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Acids are made up of at least one hydrogen atom. Some examples of acid include inorganic substances known as mineral acids, which are sulfuric, nitric, hydrochloric and phosphoric acids. Acid is also made up of organic compounds belonging to the carboxylic acid, sulfonic acid and phenol groups.


Acids come in two primary types, which are strong and weak. The primary difference between strong and weak acids is that strong acids have the ability to fully dissolve or ionize when placed in solutions while weak acids only partially dissolve when exposed to solutions.


An acid is a compound that dissociates or ionizes in water to produce a positively charged hydrogen ion and a corresponding negative ion. A base is a compound that produces a hydroxide ion when it dissolves in water.


Acidic foods include corn, blueberries, lentils, black beans and bacon. Peanuts, walnuts, haddock, venison and turkey are also acidic. Alkaline foods, which occupy the opposite end of the pH spectrum, include apples, dates, cucumbers, alfalfa and eggplant.


A strong acid is any chemical compound that completely dissociates once it comes into contact with water. The dissociation must be full in order for the compound to be considered a strong acid. Conversely, weak acids do not completely dissociate when they come into contact with water.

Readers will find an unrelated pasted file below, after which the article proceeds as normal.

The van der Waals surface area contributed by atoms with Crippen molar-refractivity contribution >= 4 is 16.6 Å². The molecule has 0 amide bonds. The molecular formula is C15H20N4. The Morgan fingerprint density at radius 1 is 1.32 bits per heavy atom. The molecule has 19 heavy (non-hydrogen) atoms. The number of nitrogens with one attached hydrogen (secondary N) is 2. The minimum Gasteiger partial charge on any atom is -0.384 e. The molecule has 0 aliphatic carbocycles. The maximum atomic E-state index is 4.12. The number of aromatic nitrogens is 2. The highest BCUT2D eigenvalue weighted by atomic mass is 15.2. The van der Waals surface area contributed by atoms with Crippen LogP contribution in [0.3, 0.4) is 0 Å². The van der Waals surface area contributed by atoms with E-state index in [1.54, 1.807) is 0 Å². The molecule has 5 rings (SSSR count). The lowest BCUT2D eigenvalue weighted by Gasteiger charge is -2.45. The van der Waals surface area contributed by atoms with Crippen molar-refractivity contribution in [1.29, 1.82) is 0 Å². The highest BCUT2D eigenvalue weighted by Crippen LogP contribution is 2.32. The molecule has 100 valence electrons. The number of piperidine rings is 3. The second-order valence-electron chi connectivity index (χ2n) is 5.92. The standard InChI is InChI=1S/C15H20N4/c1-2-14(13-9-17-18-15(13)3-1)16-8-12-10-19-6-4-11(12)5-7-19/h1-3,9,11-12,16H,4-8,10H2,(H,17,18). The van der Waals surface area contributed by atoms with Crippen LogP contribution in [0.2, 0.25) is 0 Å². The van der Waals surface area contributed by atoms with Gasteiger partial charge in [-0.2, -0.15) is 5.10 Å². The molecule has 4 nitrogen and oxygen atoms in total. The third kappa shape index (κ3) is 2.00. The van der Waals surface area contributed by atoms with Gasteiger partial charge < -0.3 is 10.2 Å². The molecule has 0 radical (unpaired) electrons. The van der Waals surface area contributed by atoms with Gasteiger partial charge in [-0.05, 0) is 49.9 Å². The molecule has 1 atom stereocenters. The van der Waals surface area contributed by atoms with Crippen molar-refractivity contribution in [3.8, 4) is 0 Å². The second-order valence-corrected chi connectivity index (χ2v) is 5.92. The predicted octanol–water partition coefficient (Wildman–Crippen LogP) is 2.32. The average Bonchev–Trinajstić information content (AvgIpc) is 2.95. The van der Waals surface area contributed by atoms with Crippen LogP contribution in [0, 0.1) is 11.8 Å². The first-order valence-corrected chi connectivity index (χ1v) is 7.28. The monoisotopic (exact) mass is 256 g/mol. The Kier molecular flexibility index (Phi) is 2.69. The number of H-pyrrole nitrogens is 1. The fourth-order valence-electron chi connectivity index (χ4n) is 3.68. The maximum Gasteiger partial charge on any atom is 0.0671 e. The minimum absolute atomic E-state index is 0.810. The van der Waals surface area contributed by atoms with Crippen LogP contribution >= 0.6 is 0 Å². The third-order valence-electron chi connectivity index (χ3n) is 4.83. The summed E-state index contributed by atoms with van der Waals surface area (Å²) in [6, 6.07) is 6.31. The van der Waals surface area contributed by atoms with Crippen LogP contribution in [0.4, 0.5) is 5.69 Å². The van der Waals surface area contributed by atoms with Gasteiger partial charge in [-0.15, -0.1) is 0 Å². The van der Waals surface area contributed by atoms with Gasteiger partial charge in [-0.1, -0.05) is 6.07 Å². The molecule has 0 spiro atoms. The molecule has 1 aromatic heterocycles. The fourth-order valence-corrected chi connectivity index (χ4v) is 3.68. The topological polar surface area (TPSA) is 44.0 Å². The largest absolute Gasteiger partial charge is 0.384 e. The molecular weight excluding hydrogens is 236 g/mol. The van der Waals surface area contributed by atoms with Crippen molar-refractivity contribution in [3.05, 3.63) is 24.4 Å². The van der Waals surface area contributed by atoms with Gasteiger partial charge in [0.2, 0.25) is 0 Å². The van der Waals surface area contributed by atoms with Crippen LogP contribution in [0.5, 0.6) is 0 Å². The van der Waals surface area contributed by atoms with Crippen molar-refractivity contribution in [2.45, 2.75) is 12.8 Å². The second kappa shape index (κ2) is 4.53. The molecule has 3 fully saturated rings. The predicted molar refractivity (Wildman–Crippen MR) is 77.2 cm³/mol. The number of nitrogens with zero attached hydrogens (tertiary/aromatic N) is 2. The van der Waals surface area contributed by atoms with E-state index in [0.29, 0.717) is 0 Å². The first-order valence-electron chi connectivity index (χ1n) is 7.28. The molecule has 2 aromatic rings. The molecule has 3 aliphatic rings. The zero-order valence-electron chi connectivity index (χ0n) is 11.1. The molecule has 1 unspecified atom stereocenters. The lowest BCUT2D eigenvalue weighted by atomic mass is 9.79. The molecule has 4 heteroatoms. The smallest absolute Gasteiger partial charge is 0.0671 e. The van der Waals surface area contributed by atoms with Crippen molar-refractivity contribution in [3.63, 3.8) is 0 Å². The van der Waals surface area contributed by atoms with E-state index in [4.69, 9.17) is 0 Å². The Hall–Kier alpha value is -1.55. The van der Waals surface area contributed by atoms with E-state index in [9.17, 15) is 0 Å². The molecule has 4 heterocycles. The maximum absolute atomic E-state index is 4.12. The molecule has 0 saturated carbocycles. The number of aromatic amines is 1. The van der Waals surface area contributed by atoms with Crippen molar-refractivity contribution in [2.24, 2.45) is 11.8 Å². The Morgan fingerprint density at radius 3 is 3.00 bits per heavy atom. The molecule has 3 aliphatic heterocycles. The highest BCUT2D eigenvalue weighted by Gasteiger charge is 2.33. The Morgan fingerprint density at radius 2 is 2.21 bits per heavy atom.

Acids usually exhibit a sour taste, an ability to change litmus paper from blue to red, react with bases to yield a salt with water, and react with some metals to produce hydrogen gas. Examples of common household acids are lemon juice, vinegar and citric acid.


Acids are used in industries to manufacture fertilizers, paints, dyes and man-made fibers, while bases are used in the production of fabrics, cleaning agents and paper. In nutrition, diluted acids are used to dress salads and vegetables, giving food a distinctive taste. For example, vinegar contains


There are numerous different kinds of acidic substances, like battery acid, concentrated sulfuric acid and lemon juice. These substances all have their own values of acidity, however, which is measured using the pH scale.


Citrus fruits, such as lemons, oranges or grapefruits, possess a characteristic tartness due to their high levels of citric acid, with a pH between 1.8 and 3.3. Alternatively, melons such as the honeydew, fall closer to the middle of the scale with pH levels between 6.00 and 6.67.


Milk has a pH balance of approximately 6.5, making it mildly acidic. A pH balance of 7.0 is usually considered neutral, while a pH balance higher than that is often labeled basic.